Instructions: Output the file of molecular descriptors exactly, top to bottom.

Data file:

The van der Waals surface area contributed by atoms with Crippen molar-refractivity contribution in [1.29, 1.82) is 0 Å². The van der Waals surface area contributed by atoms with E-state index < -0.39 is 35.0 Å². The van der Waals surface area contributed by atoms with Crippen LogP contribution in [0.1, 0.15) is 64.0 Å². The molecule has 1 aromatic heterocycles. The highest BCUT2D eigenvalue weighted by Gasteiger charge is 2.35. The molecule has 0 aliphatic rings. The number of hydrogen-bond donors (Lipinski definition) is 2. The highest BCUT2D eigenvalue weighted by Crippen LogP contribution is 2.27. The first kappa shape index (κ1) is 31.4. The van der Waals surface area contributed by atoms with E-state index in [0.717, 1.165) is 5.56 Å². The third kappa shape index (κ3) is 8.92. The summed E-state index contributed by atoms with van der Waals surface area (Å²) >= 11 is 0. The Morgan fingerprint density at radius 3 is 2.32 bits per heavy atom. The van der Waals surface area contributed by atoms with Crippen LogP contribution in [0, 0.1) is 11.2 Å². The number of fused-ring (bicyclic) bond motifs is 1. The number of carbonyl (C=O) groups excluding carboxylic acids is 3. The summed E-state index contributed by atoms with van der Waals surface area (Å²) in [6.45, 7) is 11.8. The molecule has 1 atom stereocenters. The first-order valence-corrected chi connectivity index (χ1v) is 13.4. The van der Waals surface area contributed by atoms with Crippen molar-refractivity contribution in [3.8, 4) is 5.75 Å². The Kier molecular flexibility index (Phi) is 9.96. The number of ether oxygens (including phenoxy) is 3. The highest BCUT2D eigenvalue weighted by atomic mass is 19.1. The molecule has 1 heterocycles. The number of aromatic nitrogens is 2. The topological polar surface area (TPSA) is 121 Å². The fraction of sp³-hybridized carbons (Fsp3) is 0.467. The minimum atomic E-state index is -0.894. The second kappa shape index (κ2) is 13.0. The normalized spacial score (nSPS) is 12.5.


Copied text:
The van der Waals surface area contributed by atoms with Crippen molar-refractivity contribution in [1.29, 1.82) is 0 Å². The van der Waals surface area contributed by atoms with E-state index < -0.39 is 35.0 Å². The van der Waals surface area contributed by atoms with Crippen LogP contribution in [0.1, 0.15) is 64.0 Å². The molecule has 1 aromatic heterocycles. The highest BCUT2D eigenvalue weighted by Gasteiger charge is 2.35. The molecule has 0 aliphatic rings. The number of hydrogen-bond donors (Lipinski definition) is 2. The highest BCUT2D eigenvalue weighted by Crippen LogP contribution is 2.27. The first kappa shape index (κ1) is 31.4. The van der Waals surface area contributed by atoms with E-state index in [0.717, 1.165) is 5.56 Å². The third kappa shape index (κ3) is 8.92. The summed E-state index contributed by atoms with van der Waals surface area (Å²) >= 11 is 0. The Morgan fingerprint density at radius 3 is 2.32 bits per heavy atom. The van der Waals surface area contributed by atoms with Crippen LogP contribution in [0, 0.1) is 11.2 Å². The number of fused-ring (bicyclic) bond motifs is 1. The number of carbonyl (C=O) groups excluding carboxylic acids is 3. The summed E-state index contributed by atoms with van der Waals surface area (Å²) in [6.45, 7) is 11.8. The molecule has 1 atom stereocenters. The first-order valence-corrected chi connectivity index (χ1v) is 13.4. The van der Waals surface area contributed by atoms with Crippen molar-refractivity contribution in [3.8, 4) is 5.75 Å². The Kier molecular flexibility index (Phi) is 9.96. The number of ether oxygens (including phenoxy) is 3. The highest BCUT2D eigenvalue weighted by atomic mass is 19.1. The molecule has 1 heterocycles. The number of aromatic nitrogens is 2. The topological polar surface area (TPSA) is 121 Å². The fraction of sp³-hybridized carbons (Fsp3) is 0.467. The minimum atomic E-state index is -0.894. The second kappa shape index (κ2) is 13.0. The normalized spacial score (nSPS) is 12.5.